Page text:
[Purpose]Korean firms have a characteristic that ownership is concentrated on specific people and relatives, and it has been reported that controlling shareholders pursue private interests through related party transactions. Firms report related party transactions through footnotes in financial statements, but the disclosure details are different for each firm. Therefore, firms with larger related party transactions have greater information asymmetry, so stock prices are not expected to immediately reflect transaction information.
[Methodology]The sample period used in this study was from 2011 to 2019, and an analysis was conducted on non－financial firms listed in the Korean stock market. Financial data and stock price data used in the analysis were extracted from the KIS－VALUE database, and data on related party transactions were collected from the TS2000 database. Referring to the study of Hou and Moskowitz (2005), stock price delay, a dependent variable of the study, was measured.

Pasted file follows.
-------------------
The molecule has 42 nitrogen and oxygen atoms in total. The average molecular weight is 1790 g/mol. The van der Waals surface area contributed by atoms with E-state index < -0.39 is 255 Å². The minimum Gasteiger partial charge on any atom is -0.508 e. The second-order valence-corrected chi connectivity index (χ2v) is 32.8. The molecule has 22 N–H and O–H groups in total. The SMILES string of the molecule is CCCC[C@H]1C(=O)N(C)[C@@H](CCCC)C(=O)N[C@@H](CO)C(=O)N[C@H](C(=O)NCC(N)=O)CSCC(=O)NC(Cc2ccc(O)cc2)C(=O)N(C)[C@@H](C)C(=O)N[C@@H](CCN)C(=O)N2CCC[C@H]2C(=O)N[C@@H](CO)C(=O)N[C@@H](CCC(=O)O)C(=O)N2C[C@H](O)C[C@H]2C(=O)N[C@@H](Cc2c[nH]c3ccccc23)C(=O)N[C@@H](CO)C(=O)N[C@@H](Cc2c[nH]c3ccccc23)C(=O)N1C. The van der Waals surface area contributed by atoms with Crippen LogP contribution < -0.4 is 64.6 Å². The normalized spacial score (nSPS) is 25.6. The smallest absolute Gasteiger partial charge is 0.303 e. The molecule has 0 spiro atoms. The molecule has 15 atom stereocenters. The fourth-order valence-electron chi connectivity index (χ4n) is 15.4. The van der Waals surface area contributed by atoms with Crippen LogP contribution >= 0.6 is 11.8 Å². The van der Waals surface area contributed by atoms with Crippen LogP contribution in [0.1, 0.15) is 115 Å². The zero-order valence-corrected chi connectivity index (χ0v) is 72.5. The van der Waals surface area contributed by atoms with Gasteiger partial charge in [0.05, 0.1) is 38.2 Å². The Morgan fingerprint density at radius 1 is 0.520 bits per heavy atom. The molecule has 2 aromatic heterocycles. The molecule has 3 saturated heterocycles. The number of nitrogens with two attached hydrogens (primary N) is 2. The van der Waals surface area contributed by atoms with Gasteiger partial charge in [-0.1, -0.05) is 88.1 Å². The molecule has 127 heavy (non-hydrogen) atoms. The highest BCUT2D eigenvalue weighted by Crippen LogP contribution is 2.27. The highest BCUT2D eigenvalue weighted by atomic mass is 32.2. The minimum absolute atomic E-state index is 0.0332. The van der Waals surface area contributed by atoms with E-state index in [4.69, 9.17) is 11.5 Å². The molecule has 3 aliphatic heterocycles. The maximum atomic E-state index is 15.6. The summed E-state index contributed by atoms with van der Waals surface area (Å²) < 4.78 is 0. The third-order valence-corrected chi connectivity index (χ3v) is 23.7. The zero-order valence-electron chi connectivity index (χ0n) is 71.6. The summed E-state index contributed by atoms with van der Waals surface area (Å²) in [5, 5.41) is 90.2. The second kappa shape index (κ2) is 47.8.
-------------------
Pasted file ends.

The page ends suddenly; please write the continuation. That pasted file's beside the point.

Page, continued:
[Findings]The level of related party transactions had a positive relationship with the stock price delay phenomenon. The result can be interpreted as a slower rate at which stock prices reflect corporate information because firms with larger related party transactions have lower information transparency. In addition, the positive relationship between the size of related party transactions and the stock price delay phenomenon was significant only in chaebol firms.
[Implications]The results of this study call attention to investors so that they can make careful investment decisions in consideration of the fact that the larger related party transactions, the stronger the stock price delay may appear. In addition, it suggests that regulatory agencies need to reorganize related laws so that details of related party transactions are disclosed in order to prevent market abnormalities such as stock price delays.